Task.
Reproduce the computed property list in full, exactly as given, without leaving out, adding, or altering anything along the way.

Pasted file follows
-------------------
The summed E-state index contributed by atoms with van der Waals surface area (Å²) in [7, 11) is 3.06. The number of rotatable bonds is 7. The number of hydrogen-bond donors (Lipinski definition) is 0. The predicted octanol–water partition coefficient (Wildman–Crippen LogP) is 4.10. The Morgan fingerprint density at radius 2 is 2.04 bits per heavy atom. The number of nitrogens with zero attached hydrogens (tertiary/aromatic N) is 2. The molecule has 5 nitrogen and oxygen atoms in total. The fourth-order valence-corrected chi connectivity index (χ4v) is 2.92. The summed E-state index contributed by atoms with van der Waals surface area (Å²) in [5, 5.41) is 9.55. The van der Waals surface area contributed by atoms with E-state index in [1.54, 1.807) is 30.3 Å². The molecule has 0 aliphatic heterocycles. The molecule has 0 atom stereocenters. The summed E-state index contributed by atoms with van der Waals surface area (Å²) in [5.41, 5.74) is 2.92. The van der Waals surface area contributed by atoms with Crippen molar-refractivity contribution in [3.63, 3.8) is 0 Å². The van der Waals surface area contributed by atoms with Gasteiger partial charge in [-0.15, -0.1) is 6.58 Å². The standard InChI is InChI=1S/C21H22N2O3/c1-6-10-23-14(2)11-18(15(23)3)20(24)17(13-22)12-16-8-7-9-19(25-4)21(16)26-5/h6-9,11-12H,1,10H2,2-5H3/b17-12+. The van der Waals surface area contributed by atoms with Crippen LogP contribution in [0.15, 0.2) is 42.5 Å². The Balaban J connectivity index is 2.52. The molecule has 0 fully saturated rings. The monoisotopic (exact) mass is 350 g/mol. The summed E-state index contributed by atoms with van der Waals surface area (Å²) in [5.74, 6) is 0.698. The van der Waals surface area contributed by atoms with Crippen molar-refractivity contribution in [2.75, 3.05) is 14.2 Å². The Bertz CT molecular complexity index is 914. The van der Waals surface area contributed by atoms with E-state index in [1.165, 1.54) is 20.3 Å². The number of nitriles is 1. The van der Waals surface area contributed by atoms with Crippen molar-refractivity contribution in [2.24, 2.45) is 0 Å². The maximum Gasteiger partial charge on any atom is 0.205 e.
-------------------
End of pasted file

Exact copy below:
The summed E-state index contributed by atoms with van der Waals surface area (Å²) in [7, 11) is 3.06. The number of rotatable bonds is 7. The number of hydrogen-bond donors (Lipinski definition) is 0. The predicted octanol–water partition coefficient (Wildman–Crippen LogP) is 4.10. The Morgan fingerprint density at radius 2 is 2.04 bits per heavy atom. The number of nitrogens with zero attached hydrogens (tertiary/aromatic N) is 2. The molecule has 5 nitrogen and oxygen atoms in total. The fourth-order valence-corrected chi connectivity index (χ4v) is 2.92. The summed E-state index contributed by atoms with van der Waals surface area (Å²) in [5, 5.41) is 9.55. The van der Waals surface area contributed by atoms with E-state index in [1.54, 1.807) is 30.3 Å². The molecule has 0 aliphatic heterocycles. The molecule has 0 atom stereocenters. The summed E-state index contributed by atoms with van der Waals surface area (Å²) in [5.41, 5.74) is 2.92. The van der Waals surface area contributed by atoms with Crippen molar-refractivity contribution in [3.63, 3.8) is 0 Å². The van der Waals surface area contributed by atoms with Gasteiger partial charge in [-0.15, -0.1) is 6.58 Å². The standard InChI is InChI=1S/C21H22N2O3/c1-6-10-23-14(2)11-18(15(23)3)20(24)17(13-22)12-16-8-7-9-19(25-4)21(16)26-5/h6-9,11-12H,1,10H2,2-5H3/b17-12+. The van der Waals surface area contributed by atoms with Crippen LogP contribution in [0.15, 0.2) is 42.5 Å². The Balaban J connectivity index is 2.52. The molecule has 0 fully saturated rings. The monoisotopic (exact) mass is 350 g/mol. The summed E-state index contributed by atoms with van der Waals surface area (Å²) in [5.74, 6) is 0.698. The van der Waals surface area contributed by atoms with Crippen molar-refractivity contribution in [2.75, 3.05) is 14.2 Å². The Bertz CT molecular complexity index is 914. The van der Waals surface area contributed by atoms with E-state index in [1.165, 1.54) is 20.3 Å². The number of nitriles is 1. The van der Waals surface area contributed by atoms with Crippen molar-refractivity contribution in [2.24, 2.45) is 0 Å². The maximum Gasteiger partial charge on any atom is 0.205 e.